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Monday, April 27, 2015

Sandy Skoglund

Sandy Skoglund's best efforts. (Some are shown below in larger format.)

Sandy Skoglund
Normally when I write about a photographer, I do so in a somewhat different manner than I would a painter. Painters create a limited number of images over their lifetime. Artist-Photographers, on the other hand, often seem to create a virtually unlimited output during their careers. Simply selecting which of their photos to use is an excruciating task. Moreover, photographers are different in that they take their camera and go on hunting expeditions, taking literally hundreds, perhaps thousands of different images (especially with the advent of digital photography, from which they may cull one or two masterpieces. There's an old controversy as to whether photographers make pictures or take them. That of course, depends on the photographer. The "hunter-gatherer" type of photographer "takes" pictures as the mood strikes them or circumstances allow. However, photographers such a Sandy Skoglund fall into the more limited group of photographic artists who "make" pictures, often going to extreme lengths to capture the precise art image they visualize long before they drag out their new, state-of-the-art Nikons. I need to write about Skoglund's art as if she were a painter.
Cheetos Cocktail Party, 1992-95, Sandy Skoglund, live models and manikins all decked out in cheese curls. I'm guessing she couldn't eat a Cheeto now if her life depended on it.
Bacon, 1992-95, Sandy Skoglund
Actually, Skoglund spends more time and effort in planning and creating her art than do virtually all painters today--as much as six months. Then It all comes down to a single day of photography, often with specially dressed live models as seen in her Cheetos Cocktail Party (above). In a similar vein, the art material is raw Bacon, (right) deftly glued over a manikin and a live model (foreground). However, perhaps most distressing of all her works is her Walking on Eggshells (below). I know the people and the eggshells are real, I'm less certain of the serpents (I would hope they're fake.) Here we begin to find a fuzzy line between the conceptual installation and the photos preserving it. Which are the more important? Are the photos merely the canvas upon which the Cheetos and bacon are painted?

Walking on Eggshells, 1996-2003, Sandy Skoglund...both literally and figuratively.
Notice the footprints across the floor and the cute little bunnies protecting the bathers.
1978, Sandy Skoglund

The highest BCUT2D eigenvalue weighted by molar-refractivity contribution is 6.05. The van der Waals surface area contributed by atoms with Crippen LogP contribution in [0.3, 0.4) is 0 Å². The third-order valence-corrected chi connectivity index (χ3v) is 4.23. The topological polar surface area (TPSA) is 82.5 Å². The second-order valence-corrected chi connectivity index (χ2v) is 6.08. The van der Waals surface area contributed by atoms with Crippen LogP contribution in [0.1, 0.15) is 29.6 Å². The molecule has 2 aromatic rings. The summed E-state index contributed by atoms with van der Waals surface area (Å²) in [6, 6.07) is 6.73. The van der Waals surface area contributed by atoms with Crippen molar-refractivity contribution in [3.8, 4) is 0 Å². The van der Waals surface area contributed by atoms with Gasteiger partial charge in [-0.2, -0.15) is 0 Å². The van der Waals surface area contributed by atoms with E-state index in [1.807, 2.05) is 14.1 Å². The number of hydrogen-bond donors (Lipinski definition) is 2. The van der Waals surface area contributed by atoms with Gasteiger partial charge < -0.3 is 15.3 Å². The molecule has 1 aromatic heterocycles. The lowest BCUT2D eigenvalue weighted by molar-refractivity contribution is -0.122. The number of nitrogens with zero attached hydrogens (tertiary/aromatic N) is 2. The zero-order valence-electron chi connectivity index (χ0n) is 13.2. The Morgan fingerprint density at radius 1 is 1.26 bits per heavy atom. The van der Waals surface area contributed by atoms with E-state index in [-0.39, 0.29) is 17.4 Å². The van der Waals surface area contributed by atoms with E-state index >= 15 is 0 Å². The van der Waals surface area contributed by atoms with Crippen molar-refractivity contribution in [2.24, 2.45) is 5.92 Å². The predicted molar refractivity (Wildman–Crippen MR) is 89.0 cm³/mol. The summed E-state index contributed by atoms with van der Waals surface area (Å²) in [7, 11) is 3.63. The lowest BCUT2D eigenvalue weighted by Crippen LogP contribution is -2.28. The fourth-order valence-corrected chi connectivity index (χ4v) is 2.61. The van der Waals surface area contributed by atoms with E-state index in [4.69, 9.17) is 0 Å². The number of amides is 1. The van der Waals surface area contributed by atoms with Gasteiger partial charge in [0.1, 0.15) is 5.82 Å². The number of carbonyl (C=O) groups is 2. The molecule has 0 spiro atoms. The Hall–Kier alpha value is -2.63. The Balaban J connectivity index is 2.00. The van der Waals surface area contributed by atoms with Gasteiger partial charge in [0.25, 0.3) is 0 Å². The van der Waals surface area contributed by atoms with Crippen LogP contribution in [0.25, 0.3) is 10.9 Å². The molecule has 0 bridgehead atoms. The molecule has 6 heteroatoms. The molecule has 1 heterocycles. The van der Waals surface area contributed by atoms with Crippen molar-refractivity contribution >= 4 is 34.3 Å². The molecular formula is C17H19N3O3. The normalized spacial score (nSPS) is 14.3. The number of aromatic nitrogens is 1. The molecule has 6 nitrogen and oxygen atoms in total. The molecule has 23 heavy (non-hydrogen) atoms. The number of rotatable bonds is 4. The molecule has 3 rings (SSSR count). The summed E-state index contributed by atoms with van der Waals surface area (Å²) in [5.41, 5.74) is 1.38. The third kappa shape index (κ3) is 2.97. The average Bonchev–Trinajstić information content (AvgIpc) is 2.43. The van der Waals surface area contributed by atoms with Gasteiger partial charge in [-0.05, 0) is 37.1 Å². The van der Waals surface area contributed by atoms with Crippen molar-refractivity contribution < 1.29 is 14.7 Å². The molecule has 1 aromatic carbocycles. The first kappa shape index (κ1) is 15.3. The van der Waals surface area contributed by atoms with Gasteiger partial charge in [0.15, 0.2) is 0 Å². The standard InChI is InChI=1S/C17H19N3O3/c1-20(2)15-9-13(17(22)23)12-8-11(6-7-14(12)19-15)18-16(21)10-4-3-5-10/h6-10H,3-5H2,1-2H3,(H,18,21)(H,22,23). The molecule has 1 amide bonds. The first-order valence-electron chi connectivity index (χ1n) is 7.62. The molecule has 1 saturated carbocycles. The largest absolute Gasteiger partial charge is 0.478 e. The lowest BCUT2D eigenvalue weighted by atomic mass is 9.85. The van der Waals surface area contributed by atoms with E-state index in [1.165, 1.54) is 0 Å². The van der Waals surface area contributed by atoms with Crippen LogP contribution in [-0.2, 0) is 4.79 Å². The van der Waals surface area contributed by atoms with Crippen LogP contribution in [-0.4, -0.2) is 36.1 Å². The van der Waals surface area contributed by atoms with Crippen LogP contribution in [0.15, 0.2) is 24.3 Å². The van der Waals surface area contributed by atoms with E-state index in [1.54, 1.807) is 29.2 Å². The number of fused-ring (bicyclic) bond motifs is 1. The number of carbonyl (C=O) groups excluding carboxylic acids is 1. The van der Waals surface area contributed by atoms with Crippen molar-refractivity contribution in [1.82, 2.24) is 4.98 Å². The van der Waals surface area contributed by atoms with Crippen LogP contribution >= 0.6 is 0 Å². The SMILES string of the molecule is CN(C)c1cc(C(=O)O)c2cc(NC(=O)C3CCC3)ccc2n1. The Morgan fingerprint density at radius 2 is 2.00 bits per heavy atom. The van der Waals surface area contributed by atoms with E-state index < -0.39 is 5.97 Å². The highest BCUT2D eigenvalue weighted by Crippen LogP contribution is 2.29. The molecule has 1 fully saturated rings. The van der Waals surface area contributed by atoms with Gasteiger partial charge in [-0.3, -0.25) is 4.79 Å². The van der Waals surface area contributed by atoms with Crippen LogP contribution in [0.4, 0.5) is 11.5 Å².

Sandy Skoglund is a New England artist. born in 1946. She graduated from Smith College, an all-girls school, in 1968 with time out to study art history at the Sorbonne and École du Louvre in Paris. After graduating from Smith College, she went to graduate school at the University of Iowa in 1969, where she studied filmmaking, multimedia art, and printmaking. In 1971, she earned her Master of Arts and in 1972 a Master of Fine Arts in painting. With credentials like that you might expect Sandy Skoglund to be a college professor, and you'd be right. She was an art professor at the University of Hartford between 1973 and 1976. She currently teaches photography and art installation/multimedia at Rutgers University.

Revenge of the Goldfish, 1979-84,
Sandy Skoglund
Sandy's early work, during the 1970s involved shooting multiple images of identical vacation cabins, mostly from the 1950s, from all appearances. Later, she moved on to brightly colored pattern repetitions and subtle, low contrast tableaus. Later she set up contrasting shapes juxtaposed against low contract colors and patterns (above, left) followed by the more and more complex tableaus (top) and her Revenge of the Goldfish (right) from 1979-84. Then in 2001, Skoglund teamed up with artist, Ellen Driscoll to create functional art at Smith College's John Michael Kohler Arts Center. They chose the theme "Catching the Drift" involving sea creatures and plant life for the women's facility and "Liquid Origins and Fluid Dreams," dealing with various cultural stories of creation for the Men's Room. These themes are depicted in ceramic tiles covering the walls. The two artists collaborated with the porcelain artists of the Kohler Company (the museums major benefactor) to create distinctive fixtures for their creation.

Liquid Origins and Fluid Dreams, 2001, Smith College, Ellen Driscoll and Sandy Skoglund.
Happy Flushing
Sandy Skoglund's most recent works involve ceramic snowflakes (about 18 inches in diameter) upon which she fires custom-made decals featuring black snowflakes in the center of which she has carefully Photo shopped a single eye, that of a close friend or pet. In so doing, she brings together one of the oldest arts known to man with one of the newest, not so much to be photographed but to exist in their own spaces. Sandy Skoglund, is, of course a photographer (self-taught, in fact) but as this broad sampling of her work would indicated she so very much more, everything, in fact but a painter.

This series Skoglund calls simply "Winter."


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